Good News and Bad News About Chocolate

Study discusses the effects of consuming chocolate with much higher than usual polyphenol levels in patients who are overweight or obese.

By Jacob Schor, ND, FABNO

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Reference

Almoosawi S, Fyfe L, Ho C, Al-Dujaili E. The effect of polyphenol-rich dark chocolate on fasting capillary whole blood glucose, total cholesterol, blood pressure and glucocorticoids in healthy overweight and obese subjects. Br J Nutr. 2010;103(6):842-850.
 

Design

Randomized, crossover design in which each subject acted as his or her own control.
 

Participants

14 overweight and obese individuals (BMI ≥ 25 kg/m2) aged 19-50, non-smokers with no history of diabetes mellitus, hypertension, or cardiovascular disease.
 

Study Medication and Dosage

After a 1-week run-in phase, subjects ate 20 grams of one of two forms of high-polyphenol dark chocolate daily for 2 weeks, after which they crossed over to the next intervention separated by a 1-week washout period. One of the chocolates contained 500 mg of polyphenols per serving, the other 1,000 mg.
 

Outcome Measures

Changes in fasting blood sugar, blood chemistry, cortisol/cortisone ratio, and blood pressure were tracked.
 

Key Findings

Both doses, the 500 mg and the 1,000 mg/day of polyphenols, were equally effective at reduced fasting blood glucose levels and systolic and diastolic blood pressure. This suggests a possible saturation effect with increasing doses of polyphenols. A trend towards a reduction in urinary free cortisone levels was seen, but it did not reach statistical significance. Cholesterol levels did not change.
 
The fact that the decrease in free cortisol did not reach statistical significance may be related to a number of factors: Sample size was small, measuring techniques could have been more complete, and all but one of the subjects had peripheral rather than abdominal obesity.
 

Practice Implications

The present study tells us that eating dark chocolate with 500 mg polyphenol is as effective at reducing fasting blood sugar levels in overweight or obese individuals as a dose twice as large. Obesity is associated with insulin resistance and elevated blood pressure. The authors of this study had hoped to establish a causal link to improved cortisol levels to explain some of these changes.
This study, although suggestive of a connection between chocolate and cortisol, was unable to prove a connection; though these authors did not prove it, chocolate might someday become a treatment for metabolic syndrome.
 This study, although suggestive of a connection between chocolate and cortisol, was unable to prove a connection. Though these authors did not prove it, chocolate might someday become a treatment for metabolic syndrome. This is just one in a fast growing series of papers telling us that the poyphenols in chocolate are beneficial to health. Earlier papers by Grassi et al and Taubert et al have already demonstrated decreases in fasting blood sugar and blood pressure using 500 mg/day polyphenol doses over periods of several weeks.1,2,3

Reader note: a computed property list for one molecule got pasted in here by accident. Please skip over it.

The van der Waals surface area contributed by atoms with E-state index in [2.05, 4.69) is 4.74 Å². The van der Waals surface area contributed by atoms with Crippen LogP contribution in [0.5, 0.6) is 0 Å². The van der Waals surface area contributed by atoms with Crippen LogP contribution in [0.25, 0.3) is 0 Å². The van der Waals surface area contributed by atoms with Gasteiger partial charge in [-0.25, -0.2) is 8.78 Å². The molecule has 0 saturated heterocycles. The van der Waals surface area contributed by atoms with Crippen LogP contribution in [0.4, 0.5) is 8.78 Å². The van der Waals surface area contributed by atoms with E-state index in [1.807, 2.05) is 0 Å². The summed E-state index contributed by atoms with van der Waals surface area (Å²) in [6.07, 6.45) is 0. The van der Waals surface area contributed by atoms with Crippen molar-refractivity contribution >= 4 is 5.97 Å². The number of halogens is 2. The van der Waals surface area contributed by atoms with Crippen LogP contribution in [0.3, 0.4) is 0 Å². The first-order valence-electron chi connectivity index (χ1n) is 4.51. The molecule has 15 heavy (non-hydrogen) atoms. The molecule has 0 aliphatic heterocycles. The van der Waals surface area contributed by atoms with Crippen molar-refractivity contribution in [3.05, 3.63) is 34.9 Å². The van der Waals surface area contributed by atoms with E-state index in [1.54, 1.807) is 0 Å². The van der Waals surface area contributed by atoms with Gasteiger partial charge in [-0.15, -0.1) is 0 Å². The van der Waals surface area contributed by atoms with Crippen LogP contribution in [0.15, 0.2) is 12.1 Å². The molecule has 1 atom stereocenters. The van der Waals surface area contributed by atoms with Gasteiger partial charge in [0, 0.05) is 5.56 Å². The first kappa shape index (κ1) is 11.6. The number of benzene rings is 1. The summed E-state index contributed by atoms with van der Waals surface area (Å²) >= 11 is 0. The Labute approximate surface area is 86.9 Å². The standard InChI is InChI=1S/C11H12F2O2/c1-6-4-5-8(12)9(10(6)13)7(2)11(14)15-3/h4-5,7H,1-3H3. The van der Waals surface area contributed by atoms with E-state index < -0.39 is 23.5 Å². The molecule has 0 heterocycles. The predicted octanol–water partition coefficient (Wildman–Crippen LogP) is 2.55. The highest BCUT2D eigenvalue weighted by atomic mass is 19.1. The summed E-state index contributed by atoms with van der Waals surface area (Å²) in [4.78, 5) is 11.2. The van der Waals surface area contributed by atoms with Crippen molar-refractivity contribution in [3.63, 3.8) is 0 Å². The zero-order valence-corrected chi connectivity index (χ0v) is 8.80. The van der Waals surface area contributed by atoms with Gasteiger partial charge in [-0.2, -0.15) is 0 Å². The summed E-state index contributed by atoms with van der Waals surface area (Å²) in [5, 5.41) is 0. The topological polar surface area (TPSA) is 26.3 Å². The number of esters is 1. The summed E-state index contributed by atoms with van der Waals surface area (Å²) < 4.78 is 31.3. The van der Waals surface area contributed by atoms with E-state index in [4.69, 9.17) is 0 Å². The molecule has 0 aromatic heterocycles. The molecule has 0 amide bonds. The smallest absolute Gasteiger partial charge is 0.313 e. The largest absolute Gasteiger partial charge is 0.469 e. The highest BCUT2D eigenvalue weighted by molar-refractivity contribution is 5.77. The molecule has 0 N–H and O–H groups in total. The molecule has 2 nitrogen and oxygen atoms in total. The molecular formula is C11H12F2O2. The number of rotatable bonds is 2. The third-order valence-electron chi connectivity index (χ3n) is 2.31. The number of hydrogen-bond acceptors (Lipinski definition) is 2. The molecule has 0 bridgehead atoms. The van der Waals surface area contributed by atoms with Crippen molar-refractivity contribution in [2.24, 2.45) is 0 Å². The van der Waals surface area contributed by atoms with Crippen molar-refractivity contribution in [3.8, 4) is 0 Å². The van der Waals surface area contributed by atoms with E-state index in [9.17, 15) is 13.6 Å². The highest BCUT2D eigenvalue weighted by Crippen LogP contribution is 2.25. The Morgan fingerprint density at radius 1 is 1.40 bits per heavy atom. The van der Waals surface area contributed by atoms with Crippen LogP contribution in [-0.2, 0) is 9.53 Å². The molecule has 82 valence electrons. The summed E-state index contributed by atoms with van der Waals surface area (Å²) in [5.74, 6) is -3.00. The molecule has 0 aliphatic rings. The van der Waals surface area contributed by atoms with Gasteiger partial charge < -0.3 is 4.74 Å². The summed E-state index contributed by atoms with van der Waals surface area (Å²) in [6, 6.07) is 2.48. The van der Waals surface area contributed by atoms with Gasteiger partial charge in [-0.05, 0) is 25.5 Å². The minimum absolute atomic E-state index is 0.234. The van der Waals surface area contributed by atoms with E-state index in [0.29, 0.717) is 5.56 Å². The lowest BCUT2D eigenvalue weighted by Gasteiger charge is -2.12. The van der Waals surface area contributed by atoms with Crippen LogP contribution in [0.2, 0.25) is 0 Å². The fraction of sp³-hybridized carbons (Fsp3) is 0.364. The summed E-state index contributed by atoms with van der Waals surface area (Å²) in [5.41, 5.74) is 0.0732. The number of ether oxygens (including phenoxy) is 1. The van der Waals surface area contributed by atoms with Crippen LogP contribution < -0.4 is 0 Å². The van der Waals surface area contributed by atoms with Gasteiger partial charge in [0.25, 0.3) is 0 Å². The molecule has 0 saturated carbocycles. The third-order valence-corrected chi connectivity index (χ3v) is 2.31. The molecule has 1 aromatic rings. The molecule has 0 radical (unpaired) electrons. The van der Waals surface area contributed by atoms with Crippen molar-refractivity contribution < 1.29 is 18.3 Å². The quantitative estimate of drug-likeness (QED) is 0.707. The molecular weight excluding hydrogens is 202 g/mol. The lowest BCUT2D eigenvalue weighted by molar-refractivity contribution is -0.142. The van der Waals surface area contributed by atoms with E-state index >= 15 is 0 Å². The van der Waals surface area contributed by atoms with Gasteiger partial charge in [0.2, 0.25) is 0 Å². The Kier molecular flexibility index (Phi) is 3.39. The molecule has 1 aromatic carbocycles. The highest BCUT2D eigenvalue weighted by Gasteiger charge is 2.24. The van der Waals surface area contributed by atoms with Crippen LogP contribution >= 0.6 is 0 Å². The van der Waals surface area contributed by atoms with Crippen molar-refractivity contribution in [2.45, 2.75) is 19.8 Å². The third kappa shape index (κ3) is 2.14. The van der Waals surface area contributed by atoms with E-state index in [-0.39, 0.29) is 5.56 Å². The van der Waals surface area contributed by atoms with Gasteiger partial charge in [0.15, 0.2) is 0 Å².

The caveat in interpreting these data is that these researchers have not used “over the counter” chocolate but instead selected chocolates especially manufactured to contain much higher than usual polyphenol levels. In this particular study the chocolate was made by Barry Callebaut, a Belgium company, and manufactured using the Acticoa process, which preserves the cocoa bean flavanols that are typically lost during processing. Analysis and comparison of 20 grams of 70% cocoa solid chocolate made through the Acticoa process with a 70% cocoa solid chocolate made by conventional manufacturing processes found that the Acticoa chocolate had more than 600 mg flavanols, while the standard process had less than 30 mg.4 The chocolate used in this research is about 20 times as strong as what we might buy as ‘good’ chocolate (the brand used in this and several other recent studies is not yet sold in the United States).

About the Author

Jacob Schor ND, FABNO, is a graduate of National College of Naturopathic Medicine, Portland, Oregon, and recently retired from his practice in Denver, Colorado. He served as president to the Colorado Association of Naturopathic Physicians and is on the board of directors of the Oncology Association of Naturopathic Physicians. He is recognized as a fellow by the American Board of Naturopathic Oncology. He serves on the editorial board for the International Journal of Naturopathic Medicine, Naturopathic Doctor News and Review (NDNR), and Integrative Medicine: A Clinician's Journal. In 2008, he was awarded the Vis Award by the American Association of Naturopathic Physicians. His writing appears regularly in NDNR, the Townsend Letter, and Natural Medicine Journal, where he is the Abstracts & Commentary editor.

References

1. Grassi D, Necozione S, Lippi C, et al. Cocoa reduces blood pressure and insulin resistance and improves endothelium-dependent vasodilation in hypertensives. Hypertension. 2005;46(2):398-405.
2. Grassi D, Desideri G, Necozione S, et al. Blood pressure is reduced and insulin sensitivity increased in glucose-intolerant, hypertensive subjects after 15 days of consuming high-polyphenol dark chocolate. J Nutr. 2008;138(9):1671-1676.
3. Taubert D, Roesen R, Lehmann C, Jung N, Schömig E. Effects of low habitual cocoa intake on blood pressure and bioactive nitric oxide: a randomized controlled trial. JAMA. 2007;298(1):49-60.
4. Williams S, Tamburic S, Lally C. Eating chocolate can significantly protect the skin from UV light. J Cosmet Dermatol. 2009;8(3):169-173.
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